​Road users implored to stop littering to help save wildlife

​The RSPCA has received more than 10,000 reports of animals found injured, trapped or dead from discarded litter in last three years – nearly ten per day.
A fox injured by litterA fox injured by litter
A fox injured by litter

Almost half of the people who took part in a new study were unaware that fruit peel and apple cores, which lure wildlife to their death, count as litter, research by National Highways has revealed.

The study, revealed as National Highways launches a new campaign, offers an eye-opening insight into road users’ confusion about the link between littering and wildlife, with many oblivious to the fact that discarded rubbish and fruit can attract animals, with often deadly consequences.

The campaign, which is supported by the RSPCA and Keep Britain Tidy, kicks off with a simple plea: ‘Lend a paw – bin your litter’.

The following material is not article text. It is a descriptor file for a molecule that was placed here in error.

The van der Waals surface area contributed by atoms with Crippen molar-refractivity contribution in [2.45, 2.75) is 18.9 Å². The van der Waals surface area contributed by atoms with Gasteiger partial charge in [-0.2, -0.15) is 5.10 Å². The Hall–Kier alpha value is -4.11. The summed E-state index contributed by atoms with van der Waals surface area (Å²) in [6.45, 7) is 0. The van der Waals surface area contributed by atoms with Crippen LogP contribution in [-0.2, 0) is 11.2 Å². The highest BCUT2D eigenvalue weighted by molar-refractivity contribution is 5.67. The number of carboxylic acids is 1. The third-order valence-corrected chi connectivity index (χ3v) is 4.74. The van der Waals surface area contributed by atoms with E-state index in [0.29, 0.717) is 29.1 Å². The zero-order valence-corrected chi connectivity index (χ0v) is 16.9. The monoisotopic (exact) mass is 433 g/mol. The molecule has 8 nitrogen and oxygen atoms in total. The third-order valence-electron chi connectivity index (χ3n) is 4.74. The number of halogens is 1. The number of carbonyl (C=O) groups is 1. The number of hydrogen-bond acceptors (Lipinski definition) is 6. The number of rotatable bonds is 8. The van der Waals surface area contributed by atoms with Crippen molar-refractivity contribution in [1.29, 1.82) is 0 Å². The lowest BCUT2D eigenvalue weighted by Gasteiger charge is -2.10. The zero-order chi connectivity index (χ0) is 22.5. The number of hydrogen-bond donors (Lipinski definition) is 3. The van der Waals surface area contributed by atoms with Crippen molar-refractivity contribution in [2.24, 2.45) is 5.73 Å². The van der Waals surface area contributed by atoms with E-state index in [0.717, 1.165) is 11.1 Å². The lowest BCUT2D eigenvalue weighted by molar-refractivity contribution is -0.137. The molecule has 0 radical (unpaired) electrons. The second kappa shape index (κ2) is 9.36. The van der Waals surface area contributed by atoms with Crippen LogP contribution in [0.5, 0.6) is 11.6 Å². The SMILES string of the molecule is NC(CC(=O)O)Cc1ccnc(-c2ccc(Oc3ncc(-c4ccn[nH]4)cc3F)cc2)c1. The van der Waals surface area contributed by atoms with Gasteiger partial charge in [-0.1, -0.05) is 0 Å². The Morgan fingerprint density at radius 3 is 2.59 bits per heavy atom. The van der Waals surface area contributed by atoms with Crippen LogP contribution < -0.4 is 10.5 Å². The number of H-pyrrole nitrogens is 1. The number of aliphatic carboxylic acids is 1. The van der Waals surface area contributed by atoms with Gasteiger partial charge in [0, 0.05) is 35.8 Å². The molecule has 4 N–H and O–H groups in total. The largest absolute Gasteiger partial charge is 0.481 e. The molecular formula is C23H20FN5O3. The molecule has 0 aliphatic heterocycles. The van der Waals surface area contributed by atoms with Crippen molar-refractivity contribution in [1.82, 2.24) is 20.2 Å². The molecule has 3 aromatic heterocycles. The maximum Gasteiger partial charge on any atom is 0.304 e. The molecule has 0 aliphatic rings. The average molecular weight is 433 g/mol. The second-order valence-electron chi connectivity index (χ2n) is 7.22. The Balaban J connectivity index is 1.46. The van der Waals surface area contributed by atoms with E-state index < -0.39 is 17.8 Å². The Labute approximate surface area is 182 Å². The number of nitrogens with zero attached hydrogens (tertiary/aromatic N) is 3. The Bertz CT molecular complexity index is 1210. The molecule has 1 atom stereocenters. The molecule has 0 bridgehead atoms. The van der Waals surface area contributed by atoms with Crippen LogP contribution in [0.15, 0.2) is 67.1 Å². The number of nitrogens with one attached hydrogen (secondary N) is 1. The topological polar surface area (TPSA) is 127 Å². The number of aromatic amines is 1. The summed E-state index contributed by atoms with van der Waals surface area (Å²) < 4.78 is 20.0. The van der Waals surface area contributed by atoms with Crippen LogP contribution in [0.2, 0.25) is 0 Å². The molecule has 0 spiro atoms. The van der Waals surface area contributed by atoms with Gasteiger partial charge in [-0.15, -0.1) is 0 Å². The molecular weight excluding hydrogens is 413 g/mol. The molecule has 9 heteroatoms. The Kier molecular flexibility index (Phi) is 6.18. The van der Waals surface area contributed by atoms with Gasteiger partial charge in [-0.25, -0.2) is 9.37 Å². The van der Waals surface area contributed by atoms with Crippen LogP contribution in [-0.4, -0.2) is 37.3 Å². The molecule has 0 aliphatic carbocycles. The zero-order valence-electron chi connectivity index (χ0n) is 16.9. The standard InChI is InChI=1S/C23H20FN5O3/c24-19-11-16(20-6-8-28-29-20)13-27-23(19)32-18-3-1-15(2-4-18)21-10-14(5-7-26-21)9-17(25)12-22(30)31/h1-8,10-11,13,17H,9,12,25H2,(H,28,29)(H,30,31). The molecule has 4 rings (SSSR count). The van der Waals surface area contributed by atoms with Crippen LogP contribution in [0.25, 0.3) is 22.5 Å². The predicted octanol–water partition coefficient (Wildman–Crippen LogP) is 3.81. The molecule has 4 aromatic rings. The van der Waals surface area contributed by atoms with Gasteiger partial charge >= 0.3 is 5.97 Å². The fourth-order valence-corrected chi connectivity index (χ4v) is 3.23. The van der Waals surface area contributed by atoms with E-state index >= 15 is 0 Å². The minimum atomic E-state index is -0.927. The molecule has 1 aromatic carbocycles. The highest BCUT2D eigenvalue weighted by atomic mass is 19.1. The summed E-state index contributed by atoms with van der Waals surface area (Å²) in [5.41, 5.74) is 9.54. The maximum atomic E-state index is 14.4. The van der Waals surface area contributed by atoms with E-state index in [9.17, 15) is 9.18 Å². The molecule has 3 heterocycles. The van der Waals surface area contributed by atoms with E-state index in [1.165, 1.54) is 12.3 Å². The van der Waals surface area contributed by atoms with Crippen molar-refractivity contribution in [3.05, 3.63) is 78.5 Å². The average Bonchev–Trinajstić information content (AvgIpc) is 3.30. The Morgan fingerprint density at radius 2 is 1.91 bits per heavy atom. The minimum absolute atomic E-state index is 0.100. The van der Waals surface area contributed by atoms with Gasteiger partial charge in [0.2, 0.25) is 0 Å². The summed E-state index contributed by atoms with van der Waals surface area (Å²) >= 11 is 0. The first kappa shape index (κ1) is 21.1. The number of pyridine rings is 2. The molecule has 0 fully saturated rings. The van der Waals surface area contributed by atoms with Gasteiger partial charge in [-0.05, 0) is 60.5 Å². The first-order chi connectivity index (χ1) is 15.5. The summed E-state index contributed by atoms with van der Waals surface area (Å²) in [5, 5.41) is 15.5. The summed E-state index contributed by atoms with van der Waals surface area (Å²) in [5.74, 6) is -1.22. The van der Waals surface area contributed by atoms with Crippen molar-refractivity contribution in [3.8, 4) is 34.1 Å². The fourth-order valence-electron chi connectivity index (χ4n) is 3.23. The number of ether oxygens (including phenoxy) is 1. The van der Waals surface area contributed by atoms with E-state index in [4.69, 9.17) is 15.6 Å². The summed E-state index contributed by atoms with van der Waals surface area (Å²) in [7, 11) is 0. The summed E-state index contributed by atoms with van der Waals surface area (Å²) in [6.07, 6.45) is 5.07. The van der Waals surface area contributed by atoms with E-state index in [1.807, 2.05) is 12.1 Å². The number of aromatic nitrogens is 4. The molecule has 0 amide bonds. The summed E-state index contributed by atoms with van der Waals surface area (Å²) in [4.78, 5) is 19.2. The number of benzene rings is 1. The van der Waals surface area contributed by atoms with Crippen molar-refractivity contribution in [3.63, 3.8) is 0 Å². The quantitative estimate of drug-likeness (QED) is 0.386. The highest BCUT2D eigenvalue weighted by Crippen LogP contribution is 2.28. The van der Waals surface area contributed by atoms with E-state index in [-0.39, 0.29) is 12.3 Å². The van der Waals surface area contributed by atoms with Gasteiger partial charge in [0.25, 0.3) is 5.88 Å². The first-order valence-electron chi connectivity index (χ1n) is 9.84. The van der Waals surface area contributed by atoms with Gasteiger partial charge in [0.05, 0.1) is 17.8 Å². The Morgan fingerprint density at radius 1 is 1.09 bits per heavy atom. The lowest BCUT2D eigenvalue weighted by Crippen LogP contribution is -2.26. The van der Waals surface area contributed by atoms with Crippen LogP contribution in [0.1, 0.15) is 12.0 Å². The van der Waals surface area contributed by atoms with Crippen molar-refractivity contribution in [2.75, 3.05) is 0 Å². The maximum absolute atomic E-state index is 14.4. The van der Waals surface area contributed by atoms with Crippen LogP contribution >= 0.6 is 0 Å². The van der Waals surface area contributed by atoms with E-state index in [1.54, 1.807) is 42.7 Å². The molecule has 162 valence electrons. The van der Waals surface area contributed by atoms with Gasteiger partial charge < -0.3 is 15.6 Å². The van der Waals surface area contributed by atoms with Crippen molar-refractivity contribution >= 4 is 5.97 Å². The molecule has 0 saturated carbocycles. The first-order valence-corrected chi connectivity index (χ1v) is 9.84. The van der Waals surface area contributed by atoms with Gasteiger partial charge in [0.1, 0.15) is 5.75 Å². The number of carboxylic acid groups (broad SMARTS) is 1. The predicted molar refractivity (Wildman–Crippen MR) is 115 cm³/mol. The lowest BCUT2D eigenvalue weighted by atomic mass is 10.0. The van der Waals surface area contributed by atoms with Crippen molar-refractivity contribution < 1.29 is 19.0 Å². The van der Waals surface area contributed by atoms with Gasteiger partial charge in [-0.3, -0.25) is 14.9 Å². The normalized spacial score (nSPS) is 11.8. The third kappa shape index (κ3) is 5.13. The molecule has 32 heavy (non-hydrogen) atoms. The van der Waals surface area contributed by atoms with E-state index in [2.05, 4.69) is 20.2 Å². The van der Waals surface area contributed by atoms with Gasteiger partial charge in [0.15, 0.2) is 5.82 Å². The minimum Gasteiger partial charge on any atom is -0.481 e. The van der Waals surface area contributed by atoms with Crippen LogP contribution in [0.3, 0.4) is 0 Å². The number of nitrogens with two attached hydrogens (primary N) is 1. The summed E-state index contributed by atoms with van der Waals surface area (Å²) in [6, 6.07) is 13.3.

National Highways chief executive Nick Harris said: “Littering is a dreadful social problem. It’s not just unsightly, it can have a deadly impact on wildlife, turning verges into lethal roadside restaurants.

“We’re working hard to tackle it on our roads, with our people litter-picking every day. To keep them safe we have to close motorway lanes, which delays drivers and costs millions of pounds.

“But if people don’t drop litter in the first place it wouldn’t need to be picked up – so we urge road users to take their litter home.”

RSPCA lead wildlife officer Geoff Edmond said: “We welcome National Highways’ campaign to raise awareness about the dangers wildlife faces from litter discarded by the roadside."

The new campaign will feature on radio adverts, roadside billboards and posters at motorway service areas.